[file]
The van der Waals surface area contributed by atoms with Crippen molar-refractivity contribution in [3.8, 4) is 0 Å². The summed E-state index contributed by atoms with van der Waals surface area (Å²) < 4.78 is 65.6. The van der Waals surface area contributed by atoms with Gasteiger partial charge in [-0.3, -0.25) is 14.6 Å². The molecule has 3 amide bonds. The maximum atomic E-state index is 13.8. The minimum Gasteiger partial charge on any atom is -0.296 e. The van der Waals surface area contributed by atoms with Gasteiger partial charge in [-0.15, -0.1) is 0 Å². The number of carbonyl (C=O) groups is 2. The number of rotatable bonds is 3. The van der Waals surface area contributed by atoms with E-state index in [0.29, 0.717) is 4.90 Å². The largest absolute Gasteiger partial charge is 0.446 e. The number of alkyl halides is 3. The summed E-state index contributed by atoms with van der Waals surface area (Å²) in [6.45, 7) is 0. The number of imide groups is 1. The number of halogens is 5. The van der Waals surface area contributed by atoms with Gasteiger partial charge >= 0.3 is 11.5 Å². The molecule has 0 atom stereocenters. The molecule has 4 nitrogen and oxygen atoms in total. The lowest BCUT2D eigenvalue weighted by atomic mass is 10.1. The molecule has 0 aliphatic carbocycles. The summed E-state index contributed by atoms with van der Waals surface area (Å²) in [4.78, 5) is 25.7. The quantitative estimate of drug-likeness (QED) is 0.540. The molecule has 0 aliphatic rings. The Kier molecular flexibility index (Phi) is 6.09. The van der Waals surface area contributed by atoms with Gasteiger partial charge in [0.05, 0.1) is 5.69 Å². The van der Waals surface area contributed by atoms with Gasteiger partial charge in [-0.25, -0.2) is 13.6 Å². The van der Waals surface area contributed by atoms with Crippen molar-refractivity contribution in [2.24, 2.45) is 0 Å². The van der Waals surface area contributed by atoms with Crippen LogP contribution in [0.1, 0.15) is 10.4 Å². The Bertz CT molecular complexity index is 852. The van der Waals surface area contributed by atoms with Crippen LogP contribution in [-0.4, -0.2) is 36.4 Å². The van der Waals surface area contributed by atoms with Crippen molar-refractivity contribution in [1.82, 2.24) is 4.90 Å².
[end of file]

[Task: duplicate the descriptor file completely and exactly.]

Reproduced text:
The van der Waals surface area contributed by atoms with Crippen molar-refractivity contribution in [3.8, 4) is 0 Å². The summed E-state index contributed by atoms with van der Waals surface area (Å²) < 4.78 is 65.6. The van der Waals surface area contributed by atoms with Gasteiger partial charge in [-0.3, -0.25) is 14.6 Å². The molecule has 3 amide bonds. The maximum atomic E-state index is 13.8. The minimum Gasteiger partial charge on any atom is -0.296 e. The van der Waals surface area contributed by atoms with Gasteiger partial charge in [-0.15, -0.1) is 0 Å². The number of carbonyl (C=O) groups is 2. The number of rotatable bonds is 3. The van der Waals surface area contributed by atoms with E-state index in [0.29, 0.717) is 4.90 Å². The largest absolute Gasteiger partial charge is 0.446 e. The number of alkyl halides is 3. The summed E-state index contributed by atoms with van der Waals surface area (Å²) in [6.45, 7) is 0. The number of imide groups is 1. The number of halogens is 5. The van der Waals surface area contributed by atoms with Gasteiger partial charge >= 0.3 is 11.5 Å². The molecule has 0 atom stereocenters. The molecule has 4 nitrogen and oxygen atoms in total. The lowest BCUT2D eigenvalue weighted by atomic mass is 10.1. The molecule has 0 aliphatic carbocycles. The summed E-state index contributed by atoms with van der Waals surface area (Å²) in [4.78, 5) is 25.7. The quantitative estimate of drug-likeness (QED) is 0.540. The molecule has 0 aliphatic rings. The Kier molecular flexibility index (Phi) is 6.09. The van der Waals surface area contributed by atoms with Gasteiger partial charge in [0.05, 0.1) is 5.69 Å². The van der Waals surface area contributed by atoms with Gasteiger partial charge in [-0.25, -0.2) is 13.6 Å². The van der Waals surface area contributed by atoms with Crippen molar-refractivity contribution in [2.24, 2.45) is 0 Å². The van der Waals surface area contributed by atoms with Crippen LogP contribution in [0.1, 0.15) is 10.4 Å². The Bertz CT molecular complexity index is 852. The van der Waals surface area contributed by atoms with Crippen LogP contribution in [-0.4, -0.2) is 36.4 Å². The van der Waals surface area contributed by atoms with Crippen molar-refractivity contribution in [1.82, 2.24) is 4.90 Å².